Flow of goods and food supplies between S’pore and Malaysia will continue despite lockdown over coronavirus: PM Lee

SINGAPORE – The flow of goods and cargo between Singapore and Malaysia, including food supplies, will continue, said Prime Minister Lee Hsien Loong on Tuesday (March 17).

In a Facebook post, PM Lee said he received this reassurance from Malaysian Prime Minister Muhyiddin Yassin when they discussed the situation on Tuesday.

“I told him that I understood the reasons why he had made this move, and wished Malaysia success in containing the outbreak. I was happy to hear his reassurance that the flow of goods and cargo between Singapore and Malaysia, including food supplies, would continue,” he said.

Malaysia had announced on Monday night that it would impose a lockdown of its borders to combat the spread of the coronavirus.

This movement control order bars Malaysians from travelling overseas from Wednesday (March 18) to March 31. This includes Malaysians who travel to Singapore on a near daily basis for work or study, said Malaysia’s immigration chief. 

Tourists will not be allowed to enter Malaysia during the two -week period, while Malaysians returning from abroad will have to undergo a health examination and self-quarantine for 14 days.

PM Lee said that Malaysia’s announcement was not surprising, as many other countries have already imposed similar lockdowns.

He noted that Malaysians living in Johor but working in Singapore will have to comply with the Malaysian lockdown.

“This will prevent them from commuting daily, at least for the time being. We are therefore working out arrangements with our companies to help these Malaysian workers stay in Singapore temporarily, if they would like to do so,” he said.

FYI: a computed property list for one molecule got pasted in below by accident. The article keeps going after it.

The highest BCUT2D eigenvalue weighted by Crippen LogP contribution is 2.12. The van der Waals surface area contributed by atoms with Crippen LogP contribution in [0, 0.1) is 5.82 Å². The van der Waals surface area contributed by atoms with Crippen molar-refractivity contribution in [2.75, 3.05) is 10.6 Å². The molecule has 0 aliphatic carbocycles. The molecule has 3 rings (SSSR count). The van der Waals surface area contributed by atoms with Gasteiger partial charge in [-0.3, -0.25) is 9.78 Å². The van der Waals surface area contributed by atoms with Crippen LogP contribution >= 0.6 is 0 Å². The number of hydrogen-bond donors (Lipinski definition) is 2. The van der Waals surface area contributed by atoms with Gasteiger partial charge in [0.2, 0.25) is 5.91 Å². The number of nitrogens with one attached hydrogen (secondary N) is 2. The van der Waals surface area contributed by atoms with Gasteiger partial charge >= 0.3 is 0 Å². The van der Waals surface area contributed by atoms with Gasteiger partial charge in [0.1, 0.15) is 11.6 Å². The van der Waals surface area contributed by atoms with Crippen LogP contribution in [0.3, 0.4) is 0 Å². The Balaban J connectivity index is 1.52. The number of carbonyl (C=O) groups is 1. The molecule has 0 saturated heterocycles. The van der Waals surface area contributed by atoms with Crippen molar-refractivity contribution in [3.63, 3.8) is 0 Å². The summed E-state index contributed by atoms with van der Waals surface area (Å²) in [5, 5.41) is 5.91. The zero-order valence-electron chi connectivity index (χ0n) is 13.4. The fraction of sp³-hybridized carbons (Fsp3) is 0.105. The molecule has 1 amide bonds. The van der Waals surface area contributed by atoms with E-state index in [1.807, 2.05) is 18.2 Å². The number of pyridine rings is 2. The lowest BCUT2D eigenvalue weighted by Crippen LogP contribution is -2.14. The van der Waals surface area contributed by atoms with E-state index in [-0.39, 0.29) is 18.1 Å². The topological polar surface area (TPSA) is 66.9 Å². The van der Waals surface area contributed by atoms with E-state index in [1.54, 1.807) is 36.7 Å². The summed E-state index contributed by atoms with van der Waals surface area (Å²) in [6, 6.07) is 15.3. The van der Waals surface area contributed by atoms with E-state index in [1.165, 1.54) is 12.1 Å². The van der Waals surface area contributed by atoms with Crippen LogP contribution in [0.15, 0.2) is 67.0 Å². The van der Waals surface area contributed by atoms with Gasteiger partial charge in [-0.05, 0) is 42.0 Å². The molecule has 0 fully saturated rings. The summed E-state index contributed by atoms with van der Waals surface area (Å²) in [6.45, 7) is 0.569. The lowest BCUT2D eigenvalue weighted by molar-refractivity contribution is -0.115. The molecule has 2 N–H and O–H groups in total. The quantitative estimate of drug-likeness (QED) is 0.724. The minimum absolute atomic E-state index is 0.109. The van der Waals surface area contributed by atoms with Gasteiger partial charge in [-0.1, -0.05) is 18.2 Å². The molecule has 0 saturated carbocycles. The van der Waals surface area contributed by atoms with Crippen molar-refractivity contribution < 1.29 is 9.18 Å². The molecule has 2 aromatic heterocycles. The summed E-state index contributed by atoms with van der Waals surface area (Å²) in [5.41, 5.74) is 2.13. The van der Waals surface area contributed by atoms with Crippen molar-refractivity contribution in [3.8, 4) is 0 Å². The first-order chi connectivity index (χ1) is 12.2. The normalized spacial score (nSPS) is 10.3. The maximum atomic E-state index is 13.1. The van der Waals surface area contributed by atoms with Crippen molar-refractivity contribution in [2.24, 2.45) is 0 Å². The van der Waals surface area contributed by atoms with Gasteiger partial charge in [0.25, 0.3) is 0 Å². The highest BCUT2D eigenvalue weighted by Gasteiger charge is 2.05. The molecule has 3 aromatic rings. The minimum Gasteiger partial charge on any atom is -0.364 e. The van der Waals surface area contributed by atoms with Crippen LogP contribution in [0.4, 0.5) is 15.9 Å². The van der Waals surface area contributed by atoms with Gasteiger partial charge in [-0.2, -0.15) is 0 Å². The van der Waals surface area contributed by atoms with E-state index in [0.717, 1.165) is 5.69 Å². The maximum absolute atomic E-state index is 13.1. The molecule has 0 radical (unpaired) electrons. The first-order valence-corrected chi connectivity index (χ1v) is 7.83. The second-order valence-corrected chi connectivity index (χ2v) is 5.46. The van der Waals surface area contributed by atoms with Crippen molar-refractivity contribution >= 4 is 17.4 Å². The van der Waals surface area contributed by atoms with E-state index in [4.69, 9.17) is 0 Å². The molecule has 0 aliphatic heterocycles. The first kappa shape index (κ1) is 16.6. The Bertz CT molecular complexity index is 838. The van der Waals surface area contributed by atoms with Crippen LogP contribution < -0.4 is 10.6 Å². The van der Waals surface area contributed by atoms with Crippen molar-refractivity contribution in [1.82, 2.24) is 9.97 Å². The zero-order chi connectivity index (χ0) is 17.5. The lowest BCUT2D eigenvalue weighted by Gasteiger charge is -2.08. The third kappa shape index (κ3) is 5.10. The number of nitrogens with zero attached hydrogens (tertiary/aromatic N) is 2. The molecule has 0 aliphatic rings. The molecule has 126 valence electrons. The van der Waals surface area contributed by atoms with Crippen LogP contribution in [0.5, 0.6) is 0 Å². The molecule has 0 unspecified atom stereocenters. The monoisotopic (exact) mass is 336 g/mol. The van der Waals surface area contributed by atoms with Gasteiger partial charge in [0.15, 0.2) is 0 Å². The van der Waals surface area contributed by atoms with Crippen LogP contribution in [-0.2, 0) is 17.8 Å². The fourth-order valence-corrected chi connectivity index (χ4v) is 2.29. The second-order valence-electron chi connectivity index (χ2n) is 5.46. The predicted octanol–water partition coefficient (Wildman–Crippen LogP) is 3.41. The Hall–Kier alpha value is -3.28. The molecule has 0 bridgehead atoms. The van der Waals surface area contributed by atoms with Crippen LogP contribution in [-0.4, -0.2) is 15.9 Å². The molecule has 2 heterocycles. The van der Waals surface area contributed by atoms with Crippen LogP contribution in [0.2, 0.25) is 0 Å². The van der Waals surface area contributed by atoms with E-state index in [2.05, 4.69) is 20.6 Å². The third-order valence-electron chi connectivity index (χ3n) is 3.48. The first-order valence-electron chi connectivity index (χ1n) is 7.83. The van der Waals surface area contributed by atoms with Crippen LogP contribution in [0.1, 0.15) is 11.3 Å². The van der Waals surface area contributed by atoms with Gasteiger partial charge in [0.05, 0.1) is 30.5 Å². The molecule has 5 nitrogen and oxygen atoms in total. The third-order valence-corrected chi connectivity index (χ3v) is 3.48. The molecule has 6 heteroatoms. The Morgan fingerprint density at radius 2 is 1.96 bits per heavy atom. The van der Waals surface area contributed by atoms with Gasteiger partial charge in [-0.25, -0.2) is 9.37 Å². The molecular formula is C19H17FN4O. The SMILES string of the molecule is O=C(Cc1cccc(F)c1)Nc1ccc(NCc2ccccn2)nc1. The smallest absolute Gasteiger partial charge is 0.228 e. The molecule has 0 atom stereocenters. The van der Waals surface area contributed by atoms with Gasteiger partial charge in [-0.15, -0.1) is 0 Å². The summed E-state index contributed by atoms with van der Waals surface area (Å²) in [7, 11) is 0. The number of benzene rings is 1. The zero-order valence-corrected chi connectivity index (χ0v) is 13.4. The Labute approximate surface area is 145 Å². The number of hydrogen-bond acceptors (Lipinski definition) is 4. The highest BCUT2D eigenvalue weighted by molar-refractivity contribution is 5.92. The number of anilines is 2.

He also said that he and the Malaysian PM have also agreed to appoint senior ministers on both sides – Mr Teo Chee Hean and Datuk Seri Ismail Sabri Yaakob – to coordinate their responses to the Covid-19 outbreak, particularly on measures where they can work together, or where the actions of one country will affect the other.

“They are already in touch, but it may take a couple of days for arrangements to be worked out and to settle down,” he said.

PM Lee added he was happy to see that while queues in the supermarkets are longer than usual, people are taking it in their stride and only buying what they need.

“We need not worry as we have prepared for such an eventuality and have plans in place to cope. Glad that Singaporeans are calm, united and resilient as we solve the problems at hand.”

In a Facebook post, Senior Minister Teo Chee Hean said he called Mr Ismail Sabri to congratulate him on his appointments in the Malaysian Cabinet, and “to discuss how we can coordinate our arrangements to contain the outbreak while minimising disruptions to our companies, workers and citizens”.

Foreign Minister Vivian Balakrishnan said he held a series of discussions with Malaysian Senior Minister and Minister of International Trade and Industry Azmin Ali, his Malaysian counterpart Hishammuddin Hussein and Johor Menteri Besar Hasni Mohammad on the lockdown.

“Malaysia has taken these extraordinary measures to prevent the Covid-19 epidemic from getting out of hand. We understand their need to do so,” said Dr Balakrishnan in a Facebook post.

“We have agreed to work out the operational details together so that goods, cargo, and food supplies continue to flow between our countries.”

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